The UK is about to go to the polls for a referendum on whether or not to leave the European Union.
This could lead to the country leaving the single market and customs union, leaving the European Court of Justice, or both.
Here’s what you need to know about what would happen in the UK and Europe.
The referendum will be held in the autumn of 2019 2.
It will be called a ‘Leave’ or ‘Remain’ referendum by a coalition of parties and organisations 3.
The outcome of the referendum will have a significant impact on Britain’s relationship with the EU4.
The UK would need to negotiate its exit with other EU countries5.
The British government would have to accept a deal in which all EU citizens in the country would be allowed to stay in the EU6.
Britain would need the support of the European Commission, the EU’s executive arm7.
The result of the UK’s vote would then be ratified by the European Parliament, which is the EU Parliament’s governing body8.
The final result would be decided by a majority of the 27 member states in the European Council9.
A referendum would also be held on a new UK-EU trade deal10.
The decision would then become law if both Houses of Parliament vote in favour of it.
What are the different types of exit?
There are four different types:1.
A ‘Leave-only’ exit – which would be similar to what would have happened if the British had voted to leave in the referendum, but had not ratified it.
This would mean that UK citizens would not be allowed in the other member states to do business, and they would not get free movement of goods and people between the EU and the UK. 2.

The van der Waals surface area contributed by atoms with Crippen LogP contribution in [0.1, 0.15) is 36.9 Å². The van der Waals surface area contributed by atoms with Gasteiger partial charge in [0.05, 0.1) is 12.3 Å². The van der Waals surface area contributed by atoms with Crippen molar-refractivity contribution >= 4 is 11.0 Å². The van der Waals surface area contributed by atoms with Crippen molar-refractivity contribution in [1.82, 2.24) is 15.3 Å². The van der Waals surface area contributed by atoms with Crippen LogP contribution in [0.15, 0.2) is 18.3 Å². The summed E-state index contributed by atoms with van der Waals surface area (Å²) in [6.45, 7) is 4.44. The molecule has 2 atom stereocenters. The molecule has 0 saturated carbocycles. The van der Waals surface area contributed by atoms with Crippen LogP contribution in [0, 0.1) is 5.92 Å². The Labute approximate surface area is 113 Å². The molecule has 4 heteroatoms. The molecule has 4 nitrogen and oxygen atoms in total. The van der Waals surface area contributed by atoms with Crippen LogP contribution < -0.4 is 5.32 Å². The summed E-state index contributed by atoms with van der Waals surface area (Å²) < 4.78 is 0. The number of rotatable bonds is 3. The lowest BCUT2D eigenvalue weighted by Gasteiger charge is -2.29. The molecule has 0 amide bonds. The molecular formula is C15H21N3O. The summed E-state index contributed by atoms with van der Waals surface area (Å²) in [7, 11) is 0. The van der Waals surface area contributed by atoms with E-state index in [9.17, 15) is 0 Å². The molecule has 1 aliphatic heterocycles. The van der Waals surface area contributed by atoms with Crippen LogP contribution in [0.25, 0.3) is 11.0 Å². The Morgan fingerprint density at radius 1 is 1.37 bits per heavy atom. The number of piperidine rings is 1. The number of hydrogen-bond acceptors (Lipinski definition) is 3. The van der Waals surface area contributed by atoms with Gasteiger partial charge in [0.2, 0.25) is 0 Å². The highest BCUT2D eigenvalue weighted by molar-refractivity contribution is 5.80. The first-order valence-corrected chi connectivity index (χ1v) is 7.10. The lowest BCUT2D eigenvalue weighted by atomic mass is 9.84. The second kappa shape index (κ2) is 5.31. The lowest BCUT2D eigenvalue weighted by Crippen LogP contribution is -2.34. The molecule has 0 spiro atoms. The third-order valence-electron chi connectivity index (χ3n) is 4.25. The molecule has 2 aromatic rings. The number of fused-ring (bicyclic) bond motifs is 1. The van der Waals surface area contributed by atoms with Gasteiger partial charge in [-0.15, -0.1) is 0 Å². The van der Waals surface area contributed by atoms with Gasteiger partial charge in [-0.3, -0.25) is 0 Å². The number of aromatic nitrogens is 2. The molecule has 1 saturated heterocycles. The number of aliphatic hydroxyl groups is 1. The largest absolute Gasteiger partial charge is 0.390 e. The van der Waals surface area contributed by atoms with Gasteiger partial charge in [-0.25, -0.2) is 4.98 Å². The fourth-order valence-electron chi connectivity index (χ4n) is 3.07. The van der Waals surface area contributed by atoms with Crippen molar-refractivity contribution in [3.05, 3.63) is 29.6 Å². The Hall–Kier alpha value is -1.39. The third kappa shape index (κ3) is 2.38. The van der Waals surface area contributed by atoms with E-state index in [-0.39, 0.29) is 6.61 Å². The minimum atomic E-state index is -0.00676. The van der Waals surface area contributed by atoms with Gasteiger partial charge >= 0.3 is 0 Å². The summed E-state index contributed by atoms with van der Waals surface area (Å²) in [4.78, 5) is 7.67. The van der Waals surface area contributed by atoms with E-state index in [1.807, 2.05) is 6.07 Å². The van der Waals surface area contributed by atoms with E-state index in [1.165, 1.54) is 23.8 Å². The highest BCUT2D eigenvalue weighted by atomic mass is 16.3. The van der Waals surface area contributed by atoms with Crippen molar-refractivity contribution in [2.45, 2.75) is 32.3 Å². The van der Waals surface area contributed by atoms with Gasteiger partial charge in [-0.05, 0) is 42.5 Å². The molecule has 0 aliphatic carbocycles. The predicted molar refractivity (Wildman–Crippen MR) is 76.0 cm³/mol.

A “Leave-plus” exit – this would be a form of Brexit that would see the UK retaining all of the rights and freedoms that come with being a member of the EU.
This includes the right to apply for a UK passport, to travel freely between the UK, and to have full access to EU courts.
A new “Remain-plus Brexit” – this is the scenario where the UK agrees to a deal with the European countries to leave.
This deal would be the most significant of the three types of Brexit, but is not expected to be approved by either the UK or the EU, since the EU would have no power over the negotiations.
A deal where the British and the EU agree to stay together, but in a way that allows for Britain to take advantage of the free movement between the two countries, such as in a “soft” or “hard” Brexit, where the Brits could leave the EU without leaving the EU entirely.
What is the process?
The British government will hold a referendum in the Autumn of 2019 on whether the country wants to remain in the single European market, customs union or the customs union and single market.
The vote will be followed by a second referendum, the next year, to decide whether or to remain.
This would be followed in 2020 by another referendum, in 2021, and so on until the country votes in 2021 to decide on whether to leave or remain.
The next election, in 2022, would be held under the terms of the final Brexit deal.
How do I vote?
If you are eligible to vote in the 2019 UK referendum, you can cast your vote by filling in the form below.
The form can be found here.
Why do I need to fill in the forms?
You will need to make sure that the form you receive is correct.
You can check your form online, or you can call the Office of the Electoral Commission on 08457 791 810 to request a proof of address.
If the form is incomplete, it will be sent to you with a letter telling you that it’s incomplete and that you need a more complete form.
Do I need a proof that I live in the same area as the polling station?
No, you don’t.
If you live in an area outside the polling stations, you will need a ballot paper or a ballot-paper box to cast your ballot.
Who is eligible to cast a ballot?
Anyone over the age of 18 can vote.
Can I vote in person?
Yes, you may vote in-person in the polling booths in the constituencies where you live.
Where can I vote – in London, Westminster or Southwark?
In London, the London Borough of Kensington and Chelsea is the main location for polling.
It is situated just a few minutes’ walk from London’s most iconic landmarks, including Tower Bridge, Parliament Square and Buckingham Palace.
In Westminster, the seat of the House of Commons, there are four polling stations at which voters can cast their ballot.
Where can we vote?
In Westminster’s constituency of Southwark, the constituency seat of Richmond Park